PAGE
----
I have today given the Information Commissioner a certificate under section 53 of the Freedom of Information Act 2000 (“the Act”) both as it applies for the purposes of the Act itself, and as it applies to the Environmental Information Regulations 2004 (“the Regulations”) by reason of Regulation 18(6). This certificate relates to the Upper Tribunal’s judgment dated 18 September 2012—Evans v (1) Information Commissioner (2) Seven Government Departments  UKUT 313 (AAC). It is my view, as an accountable person under the Act, that there was no failure by the seven Departments1 joined as additional parties to this appeal at the tribunal to comply with section 1(1 )(b) of the Act, or to comply with any obligation under the regulations, as a result of those Departments withholding the correspondence between the Prince of Wales and Ministers in the previous Administration.
The consequence of my giving the Information Commissioner this certificate is that the tribunal’s judgment, which anticipates that the Information Commissioner’s decision notices will be amended so that the documents identified in the tribunal’s judgment be disclosed, ceases to have effect.
A copy of the certificate has been laid before each House of Parliament. I have additionally placed a copy of the certificate and a detailed statement of the reasons for my decision in the Libraries of both Houses, the Vote Office and the Printed Paper Office.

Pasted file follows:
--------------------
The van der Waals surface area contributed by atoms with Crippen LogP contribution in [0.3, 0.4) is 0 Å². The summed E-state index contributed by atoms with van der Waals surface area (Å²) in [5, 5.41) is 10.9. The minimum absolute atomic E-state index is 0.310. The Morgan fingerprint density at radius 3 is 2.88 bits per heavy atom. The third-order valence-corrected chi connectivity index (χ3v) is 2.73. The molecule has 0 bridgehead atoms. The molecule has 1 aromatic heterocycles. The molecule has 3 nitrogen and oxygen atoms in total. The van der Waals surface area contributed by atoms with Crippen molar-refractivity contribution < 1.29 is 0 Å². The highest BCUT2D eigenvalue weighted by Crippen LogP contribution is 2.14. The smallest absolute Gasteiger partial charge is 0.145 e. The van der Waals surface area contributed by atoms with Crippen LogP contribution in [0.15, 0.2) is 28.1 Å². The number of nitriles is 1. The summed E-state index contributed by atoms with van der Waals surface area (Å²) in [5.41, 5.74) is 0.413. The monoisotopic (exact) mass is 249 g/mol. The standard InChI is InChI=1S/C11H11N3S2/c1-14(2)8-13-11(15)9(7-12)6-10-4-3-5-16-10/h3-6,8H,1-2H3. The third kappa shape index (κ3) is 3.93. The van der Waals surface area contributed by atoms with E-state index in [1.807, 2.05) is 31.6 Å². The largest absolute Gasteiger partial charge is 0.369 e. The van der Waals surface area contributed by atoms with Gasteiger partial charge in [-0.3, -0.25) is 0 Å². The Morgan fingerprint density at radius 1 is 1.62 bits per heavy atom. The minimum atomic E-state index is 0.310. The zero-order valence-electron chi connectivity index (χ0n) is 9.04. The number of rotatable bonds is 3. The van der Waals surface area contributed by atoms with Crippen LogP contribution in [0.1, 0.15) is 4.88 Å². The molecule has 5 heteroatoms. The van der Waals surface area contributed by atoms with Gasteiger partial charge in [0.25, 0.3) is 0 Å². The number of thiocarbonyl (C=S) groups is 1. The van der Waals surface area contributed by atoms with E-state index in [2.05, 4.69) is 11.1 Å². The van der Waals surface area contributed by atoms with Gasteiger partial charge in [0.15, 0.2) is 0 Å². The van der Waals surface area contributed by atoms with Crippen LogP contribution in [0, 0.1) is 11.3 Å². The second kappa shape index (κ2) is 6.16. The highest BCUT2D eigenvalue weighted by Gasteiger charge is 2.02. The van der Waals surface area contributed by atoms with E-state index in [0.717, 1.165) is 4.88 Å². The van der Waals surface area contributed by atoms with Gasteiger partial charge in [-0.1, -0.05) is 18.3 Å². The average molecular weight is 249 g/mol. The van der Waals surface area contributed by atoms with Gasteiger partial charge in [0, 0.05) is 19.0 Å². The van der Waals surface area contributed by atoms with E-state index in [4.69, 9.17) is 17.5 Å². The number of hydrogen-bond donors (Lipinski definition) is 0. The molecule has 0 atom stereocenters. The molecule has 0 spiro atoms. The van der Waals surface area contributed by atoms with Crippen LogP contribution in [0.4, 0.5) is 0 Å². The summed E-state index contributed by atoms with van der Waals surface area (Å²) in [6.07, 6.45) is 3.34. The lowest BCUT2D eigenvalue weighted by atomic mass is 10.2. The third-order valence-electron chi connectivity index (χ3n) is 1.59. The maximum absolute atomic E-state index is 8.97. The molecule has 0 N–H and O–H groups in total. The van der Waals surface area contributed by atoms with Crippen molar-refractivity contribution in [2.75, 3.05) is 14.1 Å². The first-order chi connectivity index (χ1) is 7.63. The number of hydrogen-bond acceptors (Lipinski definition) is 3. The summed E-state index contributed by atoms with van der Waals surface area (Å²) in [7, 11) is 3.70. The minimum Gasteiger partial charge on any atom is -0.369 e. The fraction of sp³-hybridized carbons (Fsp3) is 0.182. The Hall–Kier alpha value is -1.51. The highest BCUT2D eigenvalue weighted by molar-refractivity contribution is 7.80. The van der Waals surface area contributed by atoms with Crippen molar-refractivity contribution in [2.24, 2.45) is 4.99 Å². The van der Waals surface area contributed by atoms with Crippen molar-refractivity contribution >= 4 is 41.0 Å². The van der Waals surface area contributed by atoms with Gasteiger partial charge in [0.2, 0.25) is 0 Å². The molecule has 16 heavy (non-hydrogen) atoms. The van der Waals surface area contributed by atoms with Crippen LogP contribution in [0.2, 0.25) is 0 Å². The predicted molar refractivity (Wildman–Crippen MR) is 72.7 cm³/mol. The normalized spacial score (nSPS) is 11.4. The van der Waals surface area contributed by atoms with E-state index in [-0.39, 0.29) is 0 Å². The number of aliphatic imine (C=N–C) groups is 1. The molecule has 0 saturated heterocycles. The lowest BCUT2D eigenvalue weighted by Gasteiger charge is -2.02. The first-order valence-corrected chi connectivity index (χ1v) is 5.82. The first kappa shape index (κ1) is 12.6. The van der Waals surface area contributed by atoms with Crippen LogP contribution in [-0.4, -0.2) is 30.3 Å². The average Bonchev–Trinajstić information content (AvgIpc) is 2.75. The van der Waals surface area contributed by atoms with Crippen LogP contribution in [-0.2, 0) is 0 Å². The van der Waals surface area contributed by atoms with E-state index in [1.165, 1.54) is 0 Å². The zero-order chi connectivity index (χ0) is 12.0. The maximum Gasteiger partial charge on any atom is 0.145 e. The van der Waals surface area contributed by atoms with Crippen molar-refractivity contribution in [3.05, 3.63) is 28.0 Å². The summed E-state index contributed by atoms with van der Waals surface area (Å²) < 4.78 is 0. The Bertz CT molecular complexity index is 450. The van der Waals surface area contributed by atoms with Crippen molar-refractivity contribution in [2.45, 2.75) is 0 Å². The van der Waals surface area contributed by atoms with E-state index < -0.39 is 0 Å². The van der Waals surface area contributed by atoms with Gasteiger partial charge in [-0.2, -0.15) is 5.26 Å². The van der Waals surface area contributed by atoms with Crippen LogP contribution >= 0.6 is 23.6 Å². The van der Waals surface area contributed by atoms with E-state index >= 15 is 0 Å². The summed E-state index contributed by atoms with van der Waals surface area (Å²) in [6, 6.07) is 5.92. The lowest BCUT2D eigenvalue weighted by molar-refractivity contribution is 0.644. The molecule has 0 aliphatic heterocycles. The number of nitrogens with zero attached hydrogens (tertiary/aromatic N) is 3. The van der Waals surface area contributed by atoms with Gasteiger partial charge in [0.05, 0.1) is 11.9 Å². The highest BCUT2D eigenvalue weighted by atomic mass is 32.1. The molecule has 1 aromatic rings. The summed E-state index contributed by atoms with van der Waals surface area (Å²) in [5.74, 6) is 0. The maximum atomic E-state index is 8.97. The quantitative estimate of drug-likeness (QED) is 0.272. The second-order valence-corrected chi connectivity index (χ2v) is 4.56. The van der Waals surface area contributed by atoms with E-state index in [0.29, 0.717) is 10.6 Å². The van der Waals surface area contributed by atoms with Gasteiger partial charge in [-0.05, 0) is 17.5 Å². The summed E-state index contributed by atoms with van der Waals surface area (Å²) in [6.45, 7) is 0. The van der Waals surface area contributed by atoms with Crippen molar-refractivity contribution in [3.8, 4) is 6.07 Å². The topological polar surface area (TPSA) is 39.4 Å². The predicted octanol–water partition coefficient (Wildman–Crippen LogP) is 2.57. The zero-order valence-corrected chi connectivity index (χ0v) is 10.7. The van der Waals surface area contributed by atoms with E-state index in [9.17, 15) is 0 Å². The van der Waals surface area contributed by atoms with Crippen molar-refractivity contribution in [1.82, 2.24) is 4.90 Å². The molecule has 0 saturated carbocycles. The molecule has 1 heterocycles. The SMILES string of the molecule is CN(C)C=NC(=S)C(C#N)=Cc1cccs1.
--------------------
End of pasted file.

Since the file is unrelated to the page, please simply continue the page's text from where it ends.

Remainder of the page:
My decision to exercise the veto in this case was not taken lightly. I have taken into account the statement of Government policy on the use of the executive override as it relates to information falling within the scope of section 35(1) of the Act. Although that policy is not directly applicable to this case I have applied the principles in it in coming to my decision.
I have taken into account the views of Cabinet, former Ministers and the Information Commissioner, in considering both the balance of the public interest in disclosure and nondisclosure and whether this is an exceptional case. My view is that the public interest favours nondisclosure. I have also concluded that this constitutes an exceptional case and that the exercise of the veto is warranted.
In summary, my decision is based on my view that the correspondence was undertaken as part of the Prince of Wales’ preparation for becoming King. The Prince of Wales engaged in this correspondence with Ministers with the expectation that it would be confidential. Disclosure of the correspondence could damage the Prince of Wales’ ability to perform his duties when he becomes King. It is a matter of the highest importance within our constitutional framework that the Monarch is a politically neutral figure able to engage in confidence with the Government of the day, whatever its political colour. In my view, there is nothing in the nature or content of this particular correspondence which outweighs that strong public interest against disclosure.
A detailed explanation of the basis on which I arrived at the conclusion that the veto should be used is set out in my statement of reasons.
1Department for Business, Innovation and Skills, Department of Health, Department of Children Schools and Families, Department for Environment, Food and Rural Affairs, Department for Culture, Media and Sport, the Northern Ireland Office and the Cabinet Office.